Just seemed an appropriate time to post this info.
Be aware that despite it being TDC's policy that on housing developments over a certain size and in the more urban areas of the district like Teignmouth and Dawlish, that at least 30% of the units should be 'affordable' this does not always work out to be the case in the end.
We presently have three large housing sites with p/p in Dawlish in the Gatehouse area. One is presently being built and I believe it was eventually agreed that the developer should provide 25% 'affordable' (I have no idea of the size of these units). The second housing developer is yet to commence building but the % 'affordable' committment for this site I now understand to be a mere12%. The third development does indeed have a commitment to 30% but it will be interesting to see if that % remains at that level.
Not 100% sure as it seems that from previous posts the local plan meeting was not conducted in a legally binding manner due to no minutes being taken. However I'm sure that among those present including TDC, developers, etc we agreed that in these economic times 30% was not realistic and would prevent any developer committing. It was therefore agreed that 15% would be a more achievable figure. What is more important than the percentage of houses is the definition of affordable, this was left open ended and in the hands of the housing associations to decide.
You have to be realistic here for a couple with no reasonable and stable employment and therefore no fixed income, no property is affordable. The banks and mortgage companies have already learnt this lesson and this is a major cause of the states financial problems.
Like you MoH I'm a lay person when it comes to all of this but this is how I see the situation.
The Dawlish Neighbourhood Plan is not legally binding (and was never going to be) because the public consultations/steering group meetings etc all took place before the Localism Act came into force. Along with other similar schemes (some 200 or so I think) in the country it was pilot scheme designed to do......... what? I dunno. Presumably to show problems with consulting with/engaging local communities in the formulation of Neighbourhood Plans? Whatever, because all this predates the Localism Bill becoming the Localism Act the Dawlish Neighbourhood Plan is not legally binding.
There is also a further problem in that the recently published National Planning Policy Framework (NPPF) says that Neighbourhood Plans (in this case Dawlish's plan) should be formed after Local Plans (District wide plans) have been formed, examined and found sound by an independent examiner. TDC does not have a Local Plan at present - there are in the process of forming one. When you hear the expression "preferred options TDC Core Strategy" that is the Local Plan. Therefore for Dawlish to put together a Neighbourhood Plan before the District wide Local Plan is in place was/is to put the cart before the horse and again not legal. No doubt lawyers acting on behalf of developers will drive a coach and horses through any arguments saying that Dawlish's N'bourhood Plan should carry clout. I heard them do that at the public meeting held the other week so have no doubt they will do exactly the same thing again if need be at planning meetings/Appeals.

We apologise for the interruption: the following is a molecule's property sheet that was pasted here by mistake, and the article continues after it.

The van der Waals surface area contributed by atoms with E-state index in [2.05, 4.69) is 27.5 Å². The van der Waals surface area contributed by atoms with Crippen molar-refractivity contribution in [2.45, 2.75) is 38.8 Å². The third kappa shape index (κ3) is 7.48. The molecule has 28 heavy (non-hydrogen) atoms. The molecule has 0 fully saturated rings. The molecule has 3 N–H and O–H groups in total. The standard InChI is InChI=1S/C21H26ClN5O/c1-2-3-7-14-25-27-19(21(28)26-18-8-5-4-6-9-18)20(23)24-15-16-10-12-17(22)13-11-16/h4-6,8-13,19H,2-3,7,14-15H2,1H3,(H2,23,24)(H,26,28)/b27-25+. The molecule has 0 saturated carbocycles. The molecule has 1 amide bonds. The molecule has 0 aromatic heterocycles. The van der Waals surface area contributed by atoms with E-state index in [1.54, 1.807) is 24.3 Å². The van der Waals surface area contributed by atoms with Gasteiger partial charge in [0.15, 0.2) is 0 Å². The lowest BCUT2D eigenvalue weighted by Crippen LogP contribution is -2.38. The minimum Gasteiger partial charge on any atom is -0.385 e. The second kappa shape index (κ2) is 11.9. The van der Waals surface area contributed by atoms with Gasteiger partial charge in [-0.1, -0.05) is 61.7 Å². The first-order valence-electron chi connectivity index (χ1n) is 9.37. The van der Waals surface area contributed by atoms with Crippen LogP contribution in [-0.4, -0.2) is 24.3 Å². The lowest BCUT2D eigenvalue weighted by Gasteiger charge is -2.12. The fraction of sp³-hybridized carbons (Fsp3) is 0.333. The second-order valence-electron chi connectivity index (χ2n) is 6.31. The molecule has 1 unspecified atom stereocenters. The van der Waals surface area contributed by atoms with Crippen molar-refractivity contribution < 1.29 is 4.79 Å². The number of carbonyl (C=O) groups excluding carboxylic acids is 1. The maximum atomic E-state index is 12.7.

I wonder if the TDC planners in attendance at the steering group meetings were aware of all of the above and if they were whether or not they told those present?
I agree that there does seem to be an issue about minutes of the steering group meetings. It seems that no official minutes were taken, only notes, and that the contents of the notes although disputed by some members of the steering group at subsequent meetings were never corrected. Not being a member of the steering group I cannot vouch for any of this first hand but I have been told that this is the case. Certainly I had hells bells to get those notes put into the public domain and had to resort to writing to our MP in order to put some pressure on TDC to get them available to the public.
I wonder if the suggestion of 15% 'affordable' was minuted/noted? I'll have to have a look at the steering group notes again (they are now online) and also ask those I know who were/are members of the steering group. But I do wonder why, if 15% was agreed, that Shutterton Park Ltd are offering 30% 'affordable' in their proposed planning application.
I also have a somewhat cynical take on the word 'affordable' which is why I always put it in inverted commas.